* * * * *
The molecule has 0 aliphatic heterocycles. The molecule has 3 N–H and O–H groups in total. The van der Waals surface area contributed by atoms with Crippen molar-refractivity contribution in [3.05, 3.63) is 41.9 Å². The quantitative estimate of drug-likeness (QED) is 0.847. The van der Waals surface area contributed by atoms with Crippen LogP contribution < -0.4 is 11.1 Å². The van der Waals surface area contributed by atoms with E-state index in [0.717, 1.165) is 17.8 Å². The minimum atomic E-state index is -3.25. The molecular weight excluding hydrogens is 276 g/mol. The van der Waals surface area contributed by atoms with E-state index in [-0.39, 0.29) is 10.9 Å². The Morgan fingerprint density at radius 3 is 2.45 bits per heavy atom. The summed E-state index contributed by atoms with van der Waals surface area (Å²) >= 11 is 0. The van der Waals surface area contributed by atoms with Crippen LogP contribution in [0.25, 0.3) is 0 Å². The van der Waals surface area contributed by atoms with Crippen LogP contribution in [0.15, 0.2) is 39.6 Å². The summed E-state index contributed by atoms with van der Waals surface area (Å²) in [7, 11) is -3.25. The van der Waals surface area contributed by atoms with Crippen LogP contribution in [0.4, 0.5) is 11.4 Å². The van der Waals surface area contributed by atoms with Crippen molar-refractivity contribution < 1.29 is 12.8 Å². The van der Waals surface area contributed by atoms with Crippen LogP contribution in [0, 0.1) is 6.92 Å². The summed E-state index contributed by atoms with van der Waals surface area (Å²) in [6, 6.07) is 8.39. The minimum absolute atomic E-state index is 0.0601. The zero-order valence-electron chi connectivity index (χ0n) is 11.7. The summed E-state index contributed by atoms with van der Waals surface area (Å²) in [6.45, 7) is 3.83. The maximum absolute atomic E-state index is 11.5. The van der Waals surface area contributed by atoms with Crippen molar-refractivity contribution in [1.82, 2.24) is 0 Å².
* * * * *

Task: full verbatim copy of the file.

The molecule has 0 aliphatic heterocycles. The molecule has 3 N–H and O–H groups in total. The van der Waals surface area contributed by atoms with Crippen molar-refractivity contribution in [3.05, 3.63) is 41.9 Å². The quantitative estimate of drug-likeness (QED) is 0.847. The van der Waals surface area contributed by atoms with Crippen LogP contribution < -0.4 is 11.1 Å². The van der Waals surface area contributed by atoms with E-state index in [0.717, 1.165) is 17.8 Å². The minimum atomic E-state index is -3.25. The molecular weight excluding hydrogens is 276 g/mol. The van der Waals surface area contributed by atoms with E-state index in [-0.39, 0.29) is 10.9 Å². The Morgan fingerprint density at radius 3 is 2.45 bits per heavy atom. The summed E-state index contributed by atoms with van der Waals surface area (Å²) >= 11 is 0. The van der Waals surface area contributed by atoms with Crippen LogP contribution in [0.25, 0.3) is 0 Å². The van der Waals surface area contributed by atoms with Crippen LogP contribution in [0.15, 0.2) is 39.6 Å². The summed E-state index contributed by atoms with van der Waals surface area (Å²) in [7, 11) is -3.25. The van der Waals surface area contributed by atoms with Crippen LogP contribution in [0.4, 0.5) is 11.4 Å². The van der Waals surface area contributed by atoms with Crippen molar-refractivity contribution < 1.29 is 12.8 Å². The van der Waals surface area contributed by atoms with Crippen LogP contribution in [0, 0.1) is 6.92 Å². The summed E-state index contributed by atoms with van der Waals surface area (Å²) in [6, 6.07) is 8.39. The minimum absolute atomic E-state index is 0.0601. The zero-order valence-electron chi connectivity index (χ0n) is 11.7. The summed E-state index contributed by atoms with van der Waals surface area (Å²) in [6.45, 7) is 3.83. The maximum absolute atomic E-state index is 11.5. The van der Waals surface area contributed by atoms with Crippen molar-refractivity contribution in [1.82, 2.24) is 0 Å².